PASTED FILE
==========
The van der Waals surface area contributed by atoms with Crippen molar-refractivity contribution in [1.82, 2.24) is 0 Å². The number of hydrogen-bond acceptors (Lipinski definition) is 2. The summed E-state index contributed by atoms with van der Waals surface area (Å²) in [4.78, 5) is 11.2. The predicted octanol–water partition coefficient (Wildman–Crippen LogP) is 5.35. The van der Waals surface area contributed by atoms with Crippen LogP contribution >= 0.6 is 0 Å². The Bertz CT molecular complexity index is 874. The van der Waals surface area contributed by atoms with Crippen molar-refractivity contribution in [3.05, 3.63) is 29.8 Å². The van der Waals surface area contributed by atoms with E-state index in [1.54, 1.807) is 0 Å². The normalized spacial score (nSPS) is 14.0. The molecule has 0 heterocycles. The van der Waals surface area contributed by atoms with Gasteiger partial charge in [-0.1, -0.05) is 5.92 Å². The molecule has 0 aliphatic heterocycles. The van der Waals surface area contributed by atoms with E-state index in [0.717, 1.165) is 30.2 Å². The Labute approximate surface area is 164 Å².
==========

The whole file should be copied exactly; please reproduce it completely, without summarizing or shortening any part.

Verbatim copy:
The van der Waals surface area contributed by atoms with Crippen molar-refractivity contribution in [1.82, 2.24) is 0 Å². The number of hydrogen-bond acceptors (Lipinski definition) is 2. The summed E-state index contributed by atoms with van der Waals surface area (Å²) in [4.78, 5) is 11.2. The predicted octanol–water partition coefficient (Wildman–Crippen LogP) is 5.35. The van der Waals surface area contributed by atoms with Crippen LogP contribution >= 0.6 is 0 Å². The Bertz CT molecular complexity index is 874. The van der Waals surface area contributed by atoms with Crippen molar-refractivity contribution in [3.05, 3.63) is 29.8 Å². The van der Waals surface area contributed by atoms with E-state index in [1.54, 1.807) is 0 Å². The normalized spacial score (nSPS) is 14.0. The molecule has 0 heterocycles. The van der Waals surface area contributed by atoms with Gasteiger partial charge in [-0.1, -0.05) is 5.92 Å². The molecule has 0 aliphatic heterocycles. The van der Waals surface area contributed by atoms with E-state index in [0.717, 1.165) is 30.2 Å². The Labute approximate surface area is 164 Å².